The exact plan is never made explicit. We assume it is generally good (dark ages bad; WW1 and 2 bad; they change Norris' boss mind from being vaguely against funding the solar energy proposal to vaguely in favour), but most of what we're told is about things we don't see, future things that haven't happened yet and may not happen and from the adjustment bureau itself, an organisation with mysterious powers. Taking them at face value though, it seems that the plan is to make Norris president, and Elise a great dancer and choreographer. This, though, will only happen if they are apart.

A chance meeting between Norris and Elise spirals out of control, with the bureau trying to fix things. Firstly it seems that they will be confirmed off plan if they have a kiss "a proper kiss". An interruption transforms the kiss from a "proper" one into a "goodbye" kiss. Norris is then kept from her dance practice by accidents, traffic lights, a fake policeman[9]. Nevertheless he gets there and goes off plan after seeing her dance.

Thompson, the troubleshooter played by Terrance Stamp, then turns up and tells Norris exactly what the relationship between him and Elise will cost; her dance career. To make the point, she then slips and sprains her ankle. Norris leaves her.

Meanwhile we discover that the reason they are so drawn to each other is that in earlier versions of the plan they were meant to be together. So the reason Norris wants, and is able, to be with her is that they're destined to be with each other. The adjustment bureau is fighting it's own plans. Norris is rejecting one destiny determined by the adjustment bureau in favour of another destiny determined by the bureau.

4. Fight Fate with Fate

For no very good reason bureau member Harry Mitchell (Anthony Mackie) decides to help Norris, explaining the hats (allowing the bureau to use doors as shortcuts) and giving him a chance to interrupt Elise's wedding[10]. On the run, Elise and Norris get into the adjustment bureau headquarters and try to see the Chairman. Then Mitchell reappears and tells them that the Chairman has seen what they've done, they've passed their test, they can make their own destiny now etc. etc.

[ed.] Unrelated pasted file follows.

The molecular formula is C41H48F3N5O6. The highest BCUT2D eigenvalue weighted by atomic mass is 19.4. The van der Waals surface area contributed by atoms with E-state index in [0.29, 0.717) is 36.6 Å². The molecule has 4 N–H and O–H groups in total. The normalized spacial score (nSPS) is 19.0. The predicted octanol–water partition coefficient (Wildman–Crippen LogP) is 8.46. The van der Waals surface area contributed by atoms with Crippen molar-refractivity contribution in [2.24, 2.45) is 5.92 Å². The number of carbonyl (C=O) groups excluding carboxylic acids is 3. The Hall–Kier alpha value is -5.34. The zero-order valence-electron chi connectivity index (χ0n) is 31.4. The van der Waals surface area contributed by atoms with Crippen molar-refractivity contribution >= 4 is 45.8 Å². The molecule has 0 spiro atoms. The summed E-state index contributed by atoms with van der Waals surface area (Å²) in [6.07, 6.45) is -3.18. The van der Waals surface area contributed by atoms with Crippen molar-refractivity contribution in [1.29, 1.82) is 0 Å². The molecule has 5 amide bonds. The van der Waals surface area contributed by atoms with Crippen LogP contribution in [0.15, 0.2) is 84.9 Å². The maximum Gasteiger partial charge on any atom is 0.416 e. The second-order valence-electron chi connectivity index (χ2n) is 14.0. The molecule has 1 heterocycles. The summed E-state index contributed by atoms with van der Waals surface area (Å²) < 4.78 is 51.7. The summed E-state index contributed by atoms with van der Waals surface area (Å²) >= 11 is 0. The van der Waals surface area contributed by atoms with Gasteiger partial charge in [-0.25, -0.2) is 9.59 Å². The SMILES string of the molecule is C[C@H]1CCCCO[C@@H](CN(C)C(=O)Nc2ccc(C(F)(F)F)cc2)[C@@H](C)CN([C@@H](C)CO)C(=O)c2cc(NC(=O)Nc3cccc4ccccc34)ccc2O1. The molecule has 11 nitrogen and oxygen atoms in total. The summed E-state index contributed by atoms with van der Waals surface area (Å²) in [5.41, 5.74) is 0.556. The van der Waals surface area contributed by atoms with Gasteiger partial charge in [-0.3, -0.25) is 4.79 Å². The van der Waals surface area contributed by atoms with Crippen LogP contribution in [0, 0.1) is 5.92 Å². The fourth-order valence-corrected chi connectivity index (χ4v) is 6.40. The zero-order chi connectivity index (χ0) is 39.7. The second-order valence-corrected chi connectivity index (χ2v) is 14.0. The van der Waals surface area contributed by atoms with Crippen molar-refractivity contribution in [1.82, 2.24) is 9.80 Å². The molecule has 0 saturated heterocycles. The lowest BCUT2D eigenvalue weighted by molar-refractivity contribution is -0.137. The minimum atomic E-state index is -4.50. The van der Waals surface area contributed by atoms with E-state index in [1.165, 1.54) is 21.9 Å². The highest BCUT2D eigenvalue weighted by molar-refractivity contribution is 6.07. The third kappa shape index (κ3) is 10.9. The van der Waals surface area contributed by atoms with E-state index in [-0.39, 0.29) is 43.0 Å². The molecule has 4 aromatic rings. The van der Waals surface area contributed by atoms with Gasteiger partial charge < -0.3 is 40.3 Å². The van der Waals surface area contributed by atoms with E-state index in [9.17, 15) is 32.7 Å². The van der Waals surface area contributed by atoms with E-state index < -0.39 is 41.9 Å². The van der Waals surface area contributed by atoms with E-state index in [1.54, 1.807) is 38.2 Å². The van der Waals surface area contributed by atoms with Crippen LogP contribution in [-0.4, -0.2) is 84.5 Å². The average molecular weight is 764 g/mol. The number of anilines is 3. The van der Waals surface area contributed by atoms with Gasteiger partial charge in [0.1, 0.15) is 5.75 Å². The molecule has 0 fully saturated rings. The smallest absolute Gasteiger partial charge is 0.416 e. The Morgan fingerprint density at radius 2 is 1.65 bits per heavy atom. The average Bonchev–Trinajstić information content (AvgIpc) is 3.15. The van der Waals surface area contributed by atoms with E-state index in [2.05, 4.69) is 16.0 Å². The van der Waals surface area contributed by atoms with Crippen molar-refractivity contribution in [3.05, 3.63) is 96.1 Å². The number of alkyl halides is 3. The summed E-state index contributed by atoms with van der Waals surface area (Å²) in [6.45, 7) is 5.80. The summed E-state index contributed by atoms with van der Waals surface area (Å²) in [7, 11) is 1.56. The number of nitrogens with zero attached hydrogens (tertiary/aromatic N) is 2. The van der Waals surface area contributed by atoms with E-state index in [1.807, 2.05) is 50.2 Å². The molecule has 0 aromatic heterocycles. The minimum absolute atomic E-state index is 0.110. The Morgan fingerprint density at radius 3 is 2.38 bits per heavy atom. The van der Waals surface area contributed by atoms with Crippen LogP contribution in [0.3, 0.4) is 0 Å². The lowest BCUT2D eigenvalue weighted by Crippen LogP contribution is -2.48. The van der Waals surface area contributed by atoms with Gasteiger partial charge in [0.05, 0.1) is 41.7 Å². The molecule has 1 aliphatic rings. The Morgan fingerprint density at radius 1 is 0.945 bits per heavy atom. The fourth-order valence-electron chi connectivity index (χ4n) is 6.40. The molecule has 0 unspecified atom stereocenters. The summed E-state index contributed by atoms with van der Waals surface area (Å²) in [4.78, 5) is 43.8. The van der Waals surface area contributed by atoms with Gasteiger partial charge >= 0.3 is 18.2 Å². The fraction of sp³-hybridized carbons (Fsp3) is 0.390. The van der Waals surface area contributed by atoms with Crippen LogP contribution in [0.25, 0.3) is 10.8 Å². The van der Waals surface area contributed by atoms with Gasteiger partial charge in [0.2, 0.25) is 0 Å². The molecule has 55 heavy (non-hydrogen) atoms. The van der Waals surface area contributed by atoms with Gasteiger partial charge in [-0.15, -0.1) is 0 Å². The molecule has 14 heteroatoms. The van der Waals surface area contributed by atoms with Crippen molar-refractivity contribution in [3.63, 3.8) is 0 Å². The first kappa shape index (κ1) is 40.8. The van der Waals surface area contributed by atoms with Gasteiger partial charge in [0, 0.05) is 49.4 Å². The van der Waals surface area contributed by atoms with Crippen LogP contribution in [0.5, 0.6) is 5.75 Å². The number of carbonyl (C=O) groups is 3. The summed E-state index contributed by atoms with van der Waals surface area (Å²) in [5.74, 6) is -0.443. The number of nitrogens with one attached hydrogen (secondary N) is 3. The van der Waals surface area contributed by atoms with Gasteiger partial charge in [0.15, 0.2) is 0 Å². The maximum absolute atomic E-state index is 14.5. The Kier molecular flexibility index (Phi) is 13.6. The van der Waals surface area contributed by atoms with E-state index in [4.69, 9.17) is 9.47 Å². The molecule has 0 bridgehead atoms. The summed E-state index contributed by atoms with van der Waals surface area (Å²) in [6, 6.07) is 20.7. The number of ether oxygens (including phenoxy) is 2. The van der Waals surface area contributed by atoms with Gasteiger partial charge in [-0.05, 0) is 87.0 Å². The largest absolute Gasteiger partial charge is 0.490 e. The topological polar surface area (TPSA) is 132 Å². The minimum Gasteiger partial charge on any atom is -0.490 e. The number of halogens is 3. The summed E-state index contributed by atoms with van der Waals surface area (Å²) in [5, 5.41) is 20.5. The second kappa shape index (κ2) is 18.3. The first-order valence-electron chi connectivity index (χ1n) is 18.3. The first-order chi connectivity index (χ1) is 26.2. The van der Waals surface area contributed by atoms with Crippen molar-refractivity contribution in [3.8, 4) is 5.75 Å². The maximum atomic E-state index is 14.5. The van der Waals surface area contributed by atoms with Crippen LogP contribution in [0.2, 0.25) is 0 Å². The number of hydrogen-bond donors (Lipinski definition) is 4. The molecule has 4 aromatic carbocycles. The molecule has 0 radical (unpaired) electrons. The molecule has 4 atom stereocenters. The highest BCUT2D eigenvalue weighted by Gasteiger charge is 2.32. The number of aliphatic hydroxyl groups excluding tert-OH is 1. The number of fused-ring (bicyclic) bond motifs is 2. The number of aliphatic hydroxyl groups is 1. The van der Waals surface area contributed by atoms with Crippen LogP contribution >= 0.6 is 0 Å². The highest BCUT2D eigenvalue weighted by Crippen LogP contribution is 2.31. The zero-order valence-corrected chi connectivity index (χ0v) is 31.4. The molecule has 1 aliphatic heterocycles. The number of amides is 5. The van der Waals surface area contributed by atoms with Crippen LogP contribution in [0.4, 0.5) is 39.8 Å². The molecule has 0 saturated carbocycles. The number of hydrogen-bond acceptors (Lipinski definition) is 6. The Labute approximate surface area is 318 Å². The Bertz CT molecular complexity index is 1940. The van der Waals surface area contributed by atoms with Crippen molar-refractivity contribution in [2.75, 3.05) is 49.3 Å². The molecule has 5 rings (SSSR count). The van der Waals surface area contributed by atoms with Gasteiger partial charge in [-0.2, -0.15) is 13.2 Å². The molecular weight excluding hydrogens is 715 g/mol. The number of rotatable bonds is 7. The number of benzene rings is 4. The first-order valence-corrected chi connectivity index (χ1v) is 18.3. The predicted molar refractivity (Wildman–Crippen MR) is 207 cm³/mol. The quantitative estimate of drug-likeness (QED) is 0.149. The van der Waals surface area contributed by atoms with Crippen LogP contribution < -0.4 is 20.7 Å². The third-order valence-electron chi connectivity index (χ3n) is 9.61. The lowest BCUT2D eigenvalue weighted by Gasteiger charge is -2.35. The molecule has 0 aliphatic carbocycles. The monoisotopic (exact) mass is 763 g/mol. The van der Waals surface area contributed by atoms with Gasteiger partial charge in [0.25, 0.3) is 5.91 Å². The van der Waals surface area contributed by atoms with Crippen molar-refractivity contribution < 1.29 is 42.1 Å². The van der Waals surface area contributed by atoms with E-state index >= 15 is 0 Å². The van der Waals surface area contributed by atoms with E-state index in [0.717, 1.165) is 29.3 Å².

I found the ending a little weak. Norris and Elise are willing to give up everything for their love, so the Chairman sends someone to say "Fair enough, good luck with that kids." Deus Ex Machina. Roll credits!

5. I Knew You Were Going To Write That

Like the film, I don't really have a conclusion. It's about free will and fate. There are doors that go where they shouldn't. There's a secret behind everyday life. The film has a lot of The Matrix in it's DNA, and that's not a bad thing. The bureau can't tell what's going on when water is about, which may be a metaphor for the way our lives flow and change, but can also be channelled, or it may just have been an excuse to film some gorgeous New York waterfronts and gloomy rainfilled streets. There's some great shots, especially when Norris, on the run, keeps heading through shortcut doors into more and more iconic and outrageous New York situations. Blunt and Damon do a great job of the love-at-first-sight scene, and then carry this through. It's a good film. It raises interesting questions and leaves some of them unanswered. The ending is a bit abrupt. That is all.

[1] Person in this case including the set of fictional internet enabled movie reviewing firearms.
[2] It looks like the kind of tie you'd end up with if you paid a consultant to pick out your wardrobe. It's almost as if there was a professional wardrobe person picking out the clothes in the film.
[3] Forget Galactus or Blofeld, this is the kind of villain I take personally.
[4] Who was his campaign manager and is also the closest thing to a friend Norris seems to have. It looks like it's some kind of investment bank.
[5] There's a lot of that in the film, almost as though they're trying to show that he's trying to outrun his fate.
[6] We don't find out Elise's surname for quite a while.
[7] This being based on a PKD story, then it's aliens, or God, or possibly aliens that are God.
[8] Here's an amusing game; pick two historical dates that spring to mind at random, then assume the adjustment bureau stopped controlling either just before or just after those events. Generally this is nearly as convincing as the dates given. Also, for a depressing game, play it several times.
[9] In a hat.
[10] I'm a sucker for a good interrupted wedding scene. This is not an interrupted wedding scene. Disappointing.